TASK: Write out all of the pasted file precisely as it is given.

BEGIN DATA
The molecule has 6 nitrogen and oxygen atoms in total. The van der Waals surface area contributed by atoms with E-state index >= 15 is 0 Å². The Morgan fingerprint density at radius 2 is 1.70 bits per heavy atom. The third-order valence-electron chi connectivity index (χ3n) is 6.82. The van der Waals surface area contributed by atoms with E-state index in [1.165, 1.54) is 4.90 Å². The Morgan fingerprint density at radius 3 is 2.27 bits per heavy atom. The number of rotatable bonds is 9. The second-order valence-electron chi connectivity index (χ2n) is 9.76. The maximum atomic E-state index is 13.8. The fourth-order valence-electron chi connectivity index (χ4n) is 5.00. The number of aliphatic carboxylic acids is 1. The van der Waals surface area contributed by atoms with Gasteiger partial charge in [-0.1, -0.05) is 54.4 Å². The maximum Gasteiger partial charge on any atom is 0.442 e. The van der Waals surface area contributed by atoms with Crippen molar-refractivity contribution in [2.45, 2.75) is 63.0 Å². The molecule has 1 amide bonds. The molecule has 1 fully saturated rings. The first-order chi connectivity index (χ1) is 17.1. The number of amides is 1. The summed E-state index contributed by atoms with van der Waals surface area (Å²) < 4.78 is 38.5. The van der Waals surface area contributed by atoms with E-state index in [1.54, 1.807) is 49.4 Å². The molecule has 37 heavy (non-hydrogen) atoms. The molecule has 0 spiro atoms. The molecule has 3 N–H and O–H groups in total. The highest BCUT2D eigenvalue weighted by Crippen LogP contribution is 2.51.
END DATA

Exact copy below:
The molecule has 6 nitrogen and oxygen atoms in total. The van der Waals surface area contributed by atoms with E-state index >= 15 is 0 Å². The Morgan fingerprint density at radius 2 is 1.70 bits per heavy atom. The third-order valence-electron chi connectivity index (χ3n) is 6.82. The van der Waals surface area contributed by atoms with E-state index in [1.165, 1.54) is 4.90 Å². The Morgan fingerprint density at radius 3 is 2.27 bits per heavy atom. The number of rotatable bonds is 9. The second-order valence-electron chi connectivity index (χ2n) is 9.76. The maximum atomic E-state index is 13.8. The fourth-order valence-electron chi connectivity index (χ4n) is 5.00. The number of aliphatic carboxylic acids is 1. The van der Waals surface area contributed by atoms with Gasteiger partial charge in [-0.1, -0.05) is 54.4 Å². The maximum Gasteiger partial charge on any atom is 0.442 e. The van der Waals surface area contributed by atoms with Crippen molar-refractivity contribution in [2.45, 2.75) is 63.0 Å². The molecule has 1 amide bonds. The molecule has 1 fully saturated rings. The first-order chi connectivity index (χ1) is 17.1. The number of amides is 1. The summed E-state index contributed by atoms with van der Waals surface area (Å²) < 4.78 is 38.5. The van der Waals surface area contributed by atoms with E-state index in [1.54, 1.807) is 49.4 Å². The molecule has 37 heavy (non-hydrogen) atoms. The molecule has 0 spiro atoms. The molecule has 3 N–H and O–H groups in total. The highest BCUT2D eigenvalue weighted by Crippen LogP contribution is 2.51.